Treasury To Withdraw Hated Estate Tax Valuation Rules

In its final report on burdensome tax regulations, the Treasury Department has called for the withdrawal of Obama-era valuation rules that family business owners said would wreak havoc on their legacy plans. The proposed rules, issued in August 2016, “Restrictions on Liquidation of an Interest for Estate, Gift and Generation-Skipping Transfer Taxes” under Section 2704, would have curbed valuation discounts and meant increased estate taxes on the deaths of owners of family businesses. The Treasury has now concluded that “the proposed regulations’ approach to the problem of artificial valuation discounts is unworkable.” The report says that Treasury plans to publish a withdrawal of the proposed regulations in the Federal Register shortly.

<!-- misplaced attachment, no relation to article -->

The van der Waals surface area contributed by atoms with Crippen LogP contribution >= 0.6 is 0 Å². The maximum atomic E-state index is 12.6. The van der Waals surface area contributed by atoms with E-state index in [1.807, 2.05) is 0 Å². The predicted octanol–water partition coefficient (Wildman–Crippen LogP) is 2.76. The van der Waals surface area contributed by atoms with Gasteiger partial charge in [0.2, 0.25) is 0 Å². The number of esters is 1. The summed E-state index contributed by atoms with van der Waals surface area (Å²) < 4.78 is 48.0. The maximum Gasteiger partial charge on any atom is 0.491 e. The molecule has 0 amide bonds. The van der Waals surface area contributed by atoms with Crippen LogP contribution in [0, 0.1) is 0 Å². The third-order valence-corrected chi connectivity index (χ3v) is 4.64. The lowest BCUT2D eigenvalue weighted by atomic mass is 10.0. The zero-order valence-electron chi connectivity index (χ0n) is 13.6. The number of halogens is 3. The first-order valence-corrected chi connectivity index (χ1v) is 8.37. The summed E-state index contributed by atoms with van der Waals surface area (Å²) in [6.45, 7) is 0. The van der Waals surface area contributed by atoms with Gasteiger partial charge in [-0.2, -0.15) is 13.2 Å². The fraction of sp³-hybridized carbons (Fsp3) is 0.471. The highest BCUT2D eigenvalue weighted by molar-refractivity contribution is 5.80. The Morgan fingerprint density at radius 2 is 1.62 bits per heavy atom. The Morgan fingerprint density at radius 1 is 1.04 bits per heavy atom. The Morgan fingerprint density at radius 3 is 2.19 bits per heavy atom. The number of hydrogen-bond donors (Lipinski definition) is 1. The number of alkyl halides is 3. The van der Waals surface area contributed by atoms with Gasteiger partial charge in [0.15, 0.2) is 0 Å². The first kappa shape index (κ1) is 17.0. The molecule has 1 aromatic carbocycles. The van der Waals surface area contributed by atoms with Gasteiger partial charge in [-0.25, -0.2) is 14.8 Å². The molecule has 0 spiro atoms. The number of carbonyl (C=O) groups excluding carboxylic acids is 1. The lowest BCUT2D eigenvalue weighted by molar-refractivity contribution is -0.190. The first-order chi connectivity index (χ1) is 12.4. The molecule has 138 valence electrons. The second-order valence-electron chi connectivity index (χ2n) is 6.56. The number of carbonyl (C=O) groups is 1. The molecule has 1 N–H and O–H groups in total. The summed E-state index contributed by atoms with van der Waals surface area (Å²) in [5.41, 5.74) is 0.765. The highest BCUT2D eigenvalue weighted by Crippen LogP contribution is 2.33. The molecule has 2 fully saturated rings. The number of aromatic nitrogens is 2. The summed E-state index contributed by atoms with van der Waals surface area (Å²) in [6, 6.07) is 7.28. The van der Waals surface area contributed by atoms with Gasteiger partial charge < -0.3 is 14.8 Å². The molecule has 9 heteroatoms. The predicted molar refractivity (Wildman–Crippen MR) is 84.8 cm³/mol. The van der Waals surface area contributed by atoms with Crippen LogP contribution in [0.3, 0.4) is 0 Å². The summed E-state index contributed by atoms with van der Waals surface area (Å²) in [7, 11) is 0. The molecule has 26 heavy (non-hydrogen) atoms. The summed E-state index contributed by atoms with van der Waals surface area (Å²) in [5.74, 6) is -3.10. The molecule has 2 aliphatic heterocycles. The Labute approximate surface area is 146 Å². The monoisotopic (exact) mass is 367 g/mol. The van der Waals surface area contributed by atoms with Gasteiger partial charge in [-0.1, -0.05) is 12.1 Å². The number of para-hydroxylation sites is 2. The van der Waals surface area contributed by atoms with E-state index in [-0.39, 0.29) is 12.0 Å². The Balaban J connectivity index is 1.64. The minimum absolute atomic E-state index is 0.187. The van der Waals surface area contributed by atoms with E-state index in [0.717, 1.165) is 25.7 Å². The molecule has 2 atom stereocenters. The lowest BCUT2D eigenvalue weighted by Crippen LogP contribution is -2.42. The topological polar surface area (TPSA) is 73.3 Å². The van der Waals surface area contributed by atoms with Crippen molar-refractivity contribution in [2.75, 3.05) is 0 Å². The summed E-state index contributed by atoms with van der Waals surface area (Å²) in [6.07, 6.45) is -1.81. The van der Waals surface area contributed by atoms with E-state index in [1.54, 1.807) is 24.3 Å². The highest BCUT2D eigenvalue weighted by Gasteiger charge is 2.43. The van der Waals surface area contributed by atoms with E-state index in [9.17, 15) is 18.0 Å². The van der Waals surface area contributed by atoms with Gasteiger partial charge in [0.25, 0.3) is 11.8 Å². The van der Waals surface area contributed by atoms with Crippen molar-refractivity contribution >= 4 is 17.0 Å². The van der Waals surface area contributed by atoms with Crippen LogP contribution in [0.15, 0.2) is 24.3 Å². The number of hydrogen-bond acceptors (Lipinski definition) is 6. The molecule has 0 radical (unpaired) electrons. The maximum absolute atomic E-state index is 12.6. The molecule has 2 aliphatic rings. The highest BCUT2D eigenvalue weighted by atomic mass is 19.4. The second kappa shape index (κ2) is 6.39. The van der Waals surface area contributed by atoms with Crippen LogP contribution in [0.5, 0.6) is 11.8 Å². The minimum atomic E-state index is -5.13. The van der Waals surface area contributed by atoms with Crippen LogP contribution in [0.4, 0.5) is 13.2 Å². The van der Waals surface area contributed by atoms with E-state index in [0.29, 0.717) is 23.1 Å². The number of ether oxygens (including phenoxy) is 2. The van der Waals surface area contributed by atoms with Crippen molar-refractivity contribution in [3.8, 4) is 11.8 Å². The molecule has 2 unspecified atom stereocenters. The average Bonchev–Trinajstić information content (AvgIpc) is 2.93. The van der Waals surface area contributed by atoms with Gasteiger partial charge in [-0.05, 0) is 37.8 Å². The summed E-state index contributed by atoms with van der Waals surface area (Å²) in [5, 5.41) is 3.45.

So, it’s back to business as usual for the rich and their estate planners. “The regs were mucking up an area that was already difficult to navigate,” says Richard Dees, an estate attorney with McDermott Will & Emery. Families can go back to wealth transfer planning using discounts without the fear of the 2704 regs looming. Still, you don’t want to be too aggressive, he says.

The Family Business Coalition, which lobbied hard to kill the 2704 regs, issued a statement applauding Treasury Secretary Steven Mnuchin and the Administration “for protecting family owned businesses from this proposed stealth death tax increase.” Proponents of the rules said they would close a tax loophole that allows the wealthy to pass more on to heirs free of gift tax and estate tax by lowballing the value of what they gave away.

While the withdraw of the 2704 regs is a huge victory for small businesses and the anti-death-tax lobby, it’s overshadowed by the prospect, under the Trump-GOP tax framework, of estate and generation-skipping-transfer tax repeal. Could this be the first nail in the coffin of the estate tax? It shows where the Administration is coming from. The 2704 regs were on President Donald Trump’s April executive order hit list of potentially burdensome regulations. Estate tax repeal in the House is a safe bet; in the Senate, it’s iffier.


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